Tuesday, October 24, 2006

More than asteroid needed to kill dinos, solar flares’ effect on human space missions and what an encounter with beings from another planet could mean

Welcome! “Alien Life” tracks the latest discoveries and thoughts in the various elements of the famous Drake Equation. You may notice that this and future entries are shorter than usual; Career, family and book deal commitments have forced me to cut back some of my projects. Now, here’s today’s news:
g Life - There's growing evidence that the dinosaurs and most their contemporaries were not wiped out by the famed Chicxulub meteor impact, according to a paleontologist who says multiple meteor impacts, massive volcanism in India, and climate changes culminated in the end of the Cretaceous Period.See http://www.astrobio.net/news/modules.phpop=modload&name=News
g Cosmicus - Radiation may seem like a necessary energy input to sustain any biological ecosystem: warmth, light, photosynthesis depend on our sun. But is radiation an invisible enemy to finding life elsewhere, where a protective blanket does not shroud thinner atmospheres than our own? The recent damage that intense solar flares may have done to an orbiting Mars imager brings back the question of how to plan human missions to other planets. See http://www.astrobio.net/news/article711.html.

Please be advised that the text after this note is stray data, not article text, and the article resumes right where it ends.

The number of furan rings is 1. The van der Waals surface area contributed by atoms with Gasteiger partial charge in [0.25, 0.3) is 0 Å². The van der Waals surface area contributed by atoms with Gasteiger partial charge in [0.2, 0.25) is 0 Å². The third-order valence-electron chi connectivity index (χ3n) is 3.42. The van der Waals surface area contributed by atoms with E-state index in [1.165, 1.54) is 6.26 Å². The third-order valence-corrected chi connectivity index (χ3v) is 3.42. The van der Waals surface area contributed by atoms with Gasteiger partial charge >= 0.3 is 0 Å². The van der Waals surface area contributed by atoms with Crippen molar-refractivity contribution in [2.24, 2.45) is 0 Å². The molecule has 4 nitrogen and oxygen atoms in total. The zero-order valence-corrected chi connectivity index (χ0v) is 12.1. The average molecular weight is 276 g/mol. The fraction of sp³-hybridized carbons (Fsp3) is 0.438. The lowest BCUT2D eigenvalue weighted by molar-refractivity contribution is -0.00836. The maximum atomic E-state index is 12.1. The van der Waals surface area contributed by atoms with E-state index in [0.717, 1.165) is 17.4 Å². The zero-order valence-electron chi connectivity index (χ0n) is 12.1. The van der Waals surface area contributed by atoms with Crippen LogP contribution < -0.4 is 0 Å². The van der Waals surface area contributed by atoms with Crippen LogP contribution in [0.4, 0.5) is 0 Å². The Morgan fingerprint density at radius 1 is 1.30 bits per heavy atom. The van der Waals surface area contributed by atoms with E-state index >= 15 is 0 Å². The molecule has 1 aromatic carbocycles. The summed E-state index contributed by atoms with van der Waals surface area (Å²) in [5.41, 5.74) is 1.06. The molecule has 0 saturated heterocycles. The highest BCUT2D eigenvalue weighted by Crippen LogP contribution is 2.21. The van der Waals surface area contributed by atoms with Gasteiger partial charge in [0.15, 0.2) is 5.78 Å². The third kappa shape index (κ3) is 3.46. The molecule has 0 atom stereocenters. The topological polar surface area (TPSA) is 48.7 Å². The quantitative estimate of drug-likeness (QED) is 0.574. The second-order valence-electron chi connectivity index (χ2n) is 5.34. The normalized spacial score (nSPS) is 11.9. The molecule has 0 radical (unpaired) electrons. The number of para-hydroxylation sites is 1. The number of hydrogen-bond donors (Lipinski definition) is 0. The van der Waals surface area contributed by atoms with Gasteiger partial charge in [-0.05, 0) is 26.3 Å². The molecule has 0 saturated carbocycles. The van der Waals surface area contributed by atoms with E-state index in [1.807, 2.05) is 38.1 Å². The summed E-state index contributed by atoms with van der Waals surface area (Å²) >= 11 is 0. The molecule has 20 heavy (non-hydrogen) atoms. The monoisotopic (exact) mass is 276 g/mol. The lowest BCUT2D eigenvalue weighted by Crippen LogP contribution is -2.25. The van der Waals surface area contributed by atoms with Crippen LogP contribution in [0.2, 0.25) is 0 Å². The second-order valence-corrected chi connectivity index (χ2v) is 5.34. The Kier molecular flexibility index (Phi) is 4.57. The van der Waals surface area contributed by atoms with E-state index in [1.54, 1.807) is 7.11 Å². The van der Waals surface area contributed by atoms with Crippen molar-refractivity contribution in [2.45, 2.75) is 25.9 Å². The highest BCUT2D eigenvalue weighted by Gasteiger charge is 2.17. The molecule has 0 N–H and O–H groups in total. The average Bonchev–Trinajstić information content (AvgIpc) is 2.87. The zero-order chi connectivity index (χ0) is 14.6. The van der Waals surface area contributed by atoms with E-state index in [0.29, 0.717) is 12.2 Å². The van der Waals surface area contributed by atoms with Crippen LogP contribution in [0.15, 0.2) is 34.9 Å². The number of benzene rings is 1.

g Aftermath - If, as “The X-Files'” Fox Mulder might say, "The truth is out there," then the researchers running the Search for Extraterrestrial Intelligence program are likely to be the first ones to find it. On the other hand, there are numerous people who believe they've already been in contact with aliens. National Geographic's video ”Phantom Quest: The Search for Extraterrestrials” studies the claims of both groups, ultimately seeking to reveal precisely what an encounter with beings from another planet could mean for humanity. See http://www.scifi.com/sfw/issue128/cool.html.